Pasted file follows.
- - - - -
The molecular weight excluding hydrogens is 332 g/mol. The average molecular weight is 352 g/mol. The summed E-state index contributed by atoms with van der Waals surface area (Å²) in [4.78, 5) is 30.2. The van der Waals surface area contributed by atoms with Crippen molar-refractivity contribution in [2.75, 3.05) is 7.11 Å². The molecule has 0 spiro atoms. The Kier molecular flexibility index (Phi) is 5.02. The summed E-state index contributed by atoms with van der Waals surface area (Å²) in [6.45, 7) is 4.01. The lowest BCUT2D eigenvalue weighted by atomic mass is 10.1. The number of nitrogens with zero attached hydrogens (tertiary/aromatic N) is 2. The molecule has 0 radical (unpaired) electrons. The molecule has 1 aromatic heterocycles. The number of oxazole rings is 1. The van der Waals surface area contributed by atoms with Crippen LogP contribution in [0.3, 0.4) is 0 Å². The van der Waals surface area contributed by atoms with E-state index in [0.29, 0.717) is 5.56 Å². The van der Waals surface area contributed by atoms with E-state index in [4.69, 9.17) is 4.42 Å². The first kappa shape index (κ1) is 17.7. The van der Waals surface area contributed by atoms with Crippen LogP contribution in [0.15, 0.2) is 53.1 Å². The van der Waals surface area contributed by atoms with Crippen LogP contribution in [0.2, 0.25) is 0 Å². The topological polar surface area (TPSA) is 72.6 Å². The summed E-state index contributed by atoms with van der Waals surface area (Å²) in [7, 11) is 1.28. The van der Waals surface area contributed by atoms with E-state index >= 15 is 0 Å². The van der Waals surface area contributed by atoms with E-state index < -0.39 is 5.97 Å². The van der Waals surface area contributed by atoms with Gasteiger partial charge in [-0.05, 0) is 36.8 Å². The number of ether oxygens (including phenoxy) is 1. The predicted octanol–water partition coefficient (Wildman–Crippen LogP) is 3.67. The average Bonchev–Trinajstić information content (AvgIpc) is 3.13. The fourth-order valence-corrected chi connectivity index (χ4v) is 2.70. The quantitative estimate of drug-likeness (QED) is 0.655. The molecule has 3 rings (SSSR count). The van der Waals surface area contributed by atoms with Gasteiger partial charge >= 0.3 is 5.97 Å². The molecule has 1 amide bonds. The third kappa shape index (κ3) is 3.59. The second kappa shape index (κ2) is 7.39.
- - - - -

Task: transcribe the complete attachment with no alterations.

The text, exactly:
The molecular weight excluding hydrogens is 332 g/mol. The average molecular weight is 352 g/mol. The summed E-state index contributed by atoms with van der Waals surface area (Å²) in [4.78, 5) is 30.2. The van der Waals surface area contributed by atoms with Crippen molar-refractivity contribution in [2.75, 3.05) is 7.11 Å². The molecule has 0 spiro atoms. The Kier molecular flexibility index (Phi) is 5.02. The summed E-state index contributed by atoms with van der Waals surface area (Å²) in [6.45, 7) is 4.01. The lowest BCUT2D eigenvalue weighted by atomic mass is 10.1. The number of nitrogens with zero attached hydrogens (tertiary/aromatic N) is 2. The molecule has 0 radical (unpaired) electrons. The molecule has 1 aromatic heterocycles. The number of oxazole rings is 1. The van der Waals surface area contributed by atoms with Crippen LogP contribution in [0.3, 0.4) is 0 Å². The van der Waals surface area contributed by atoms with E-state index in [0.29, 0.717) is 5.56 Å². The van der Waals surface area contributed by atoms with E-state index in [4.69, 9.17) is 4.42 Å². The first kappa shape index (κ1) is 17.7. The van der Waals surface area contributed by atoms with Crippen LogP contribution in [0.15, 0.2) is 53.1 Å². The van der Waals surface area contributed by atoms with Crippen LogP contribution in [0.2, 0.25) is 0 Å². The topological polar surface area (TPSA) is 72.6 Å². The summed E-state index contributed by atoms with van der Waals surface area (Å²) in [7, 11) is 1.28. The van der Waals surface area contributed by atoms with E-state index >= 15 is 0 Å². The van der Waals surface area contributed by atoms with E-state index < -0.39 is 5.97 Å². The van der Waals surface area contributed by atoms with Gasteiger partial charge in [-0.05, 0) is 36.8 Å². The number of ether oxygens (including phenoxy) is 1. The predicted octanol–water partition coefficient (Wildman–Crippen LogP) is 3.67. The average Bonchev–Trinajstić information content (AvgIpc) is 3.13. The fourth-order valence-corrected chi connectivity index (χ4v) is 2.70. The quantitative estimate of drug-likeness (QED) is 0.655. The molecule has 3 rings (SSSR count). The van der Waals surface area contributed by atoms with Gasteiger partial charge >= 0.3 is 5.97 Å². The molecule has 1 amide bonds. The third kappa shape index (κ3) is 3.59. The second kappa shape index (κ2) is 7.39.